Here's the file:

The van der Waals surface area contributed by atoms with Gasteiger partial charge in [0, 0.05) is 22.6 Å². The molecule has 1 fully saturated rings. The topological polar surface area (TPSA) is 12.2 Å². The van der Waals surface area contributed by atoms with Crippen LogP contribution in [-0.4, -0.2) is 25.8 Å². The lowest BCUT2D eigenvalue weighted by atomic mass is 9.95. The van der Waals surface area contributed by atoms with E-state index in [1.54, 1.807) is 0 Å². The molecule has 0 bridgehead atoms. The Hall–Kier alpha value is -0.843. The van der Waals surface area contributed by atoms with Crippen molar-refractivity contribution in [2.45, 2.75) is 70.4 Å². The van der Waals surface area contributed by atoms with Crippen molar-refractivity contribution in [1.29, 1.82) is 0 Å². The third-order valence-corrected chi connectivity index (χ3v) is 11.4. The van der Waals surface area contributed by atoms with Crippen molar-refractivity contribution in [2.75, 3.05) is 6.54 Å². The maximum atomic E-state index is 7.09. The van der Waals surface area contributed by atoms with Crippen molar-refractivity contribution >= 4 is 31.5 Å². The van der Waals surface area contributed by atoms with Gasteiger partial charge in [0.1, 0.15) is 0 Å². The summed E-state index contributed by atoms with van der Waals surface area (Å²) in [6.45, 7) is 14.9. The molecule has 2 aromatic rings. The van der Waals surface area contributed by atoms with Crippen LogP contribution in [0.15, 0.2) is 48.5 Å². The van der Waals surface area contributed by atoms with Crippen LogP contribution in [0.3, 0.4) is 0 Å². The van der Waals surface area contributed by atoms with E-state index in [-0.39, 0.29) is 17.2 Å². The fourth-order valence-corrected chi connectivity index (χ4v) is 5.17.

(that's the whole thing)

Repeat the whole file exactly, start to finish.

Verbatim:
The van der Waals surface area contributed by atoms with Gasteiger partial charge in [0, 0.05) is 22.6 Å². The molecule has 1 fully saturated rings. The topological polar surface area (TPSA) is 12.2 Å². The van der Waals surface area contributed by atoms with Crippen LogP contribution in [-0.4, -0.2) is 25.8 Å². The lowest BCUT2D eigenvalue weighted by atomic mass is 9.95. The van der Waals surface area contributed by atoms with E-state index in [1.54, 1.807) is 0 Å². The molecule has 0 bridgehead atoms. The Hall–Kier alpha value is -0.843. The van der Waals surface area contributed by atoms with Crippen molar-refractivity contribution in [2.45, 2.75) is 70.4 Å². The van der Waals surface area contributed by atoms with Crippen molar-refractivity contribution in [1.29, 1.82) is 0 Å². The third-order valence-corrected chi connectivity index (χ3v) is 11.4. The van der Waals surface area contributed by atoms with Crippen molar-refractivity contribution in [2.75, 3.05) is 6.54 Å². The maximum atomic E-state index is 7.09. The van der Waals surface area contributed by atoms with Crippen molar-refractivity contribution >= 4 is 31.5 Å². The van der Waals surface area contributed by atoms with Gasteiger partial charge in [0.1, 0.15) is 0 Å². The summed E-state index contributed by atoms with van der Waals surface area (Å²) in [6.45, 7) is 14.9. The molecule has 2 aromatic rings. The van der Waals surface area contributed by atoms with Crippen LogP contribution in [0.15, 0.2) is 48.5 Å². The van der Waals surface area contributed by atoms with Crippen LogP contribution in [0.3, 0.4) is 0 Å². The van der Waals surface area contributed by atoms with E-state index in [-0.39, 0.29) is 17.2 Å². The fourth-order valence-corrected chi connectivity index (χ4v) is 5.17.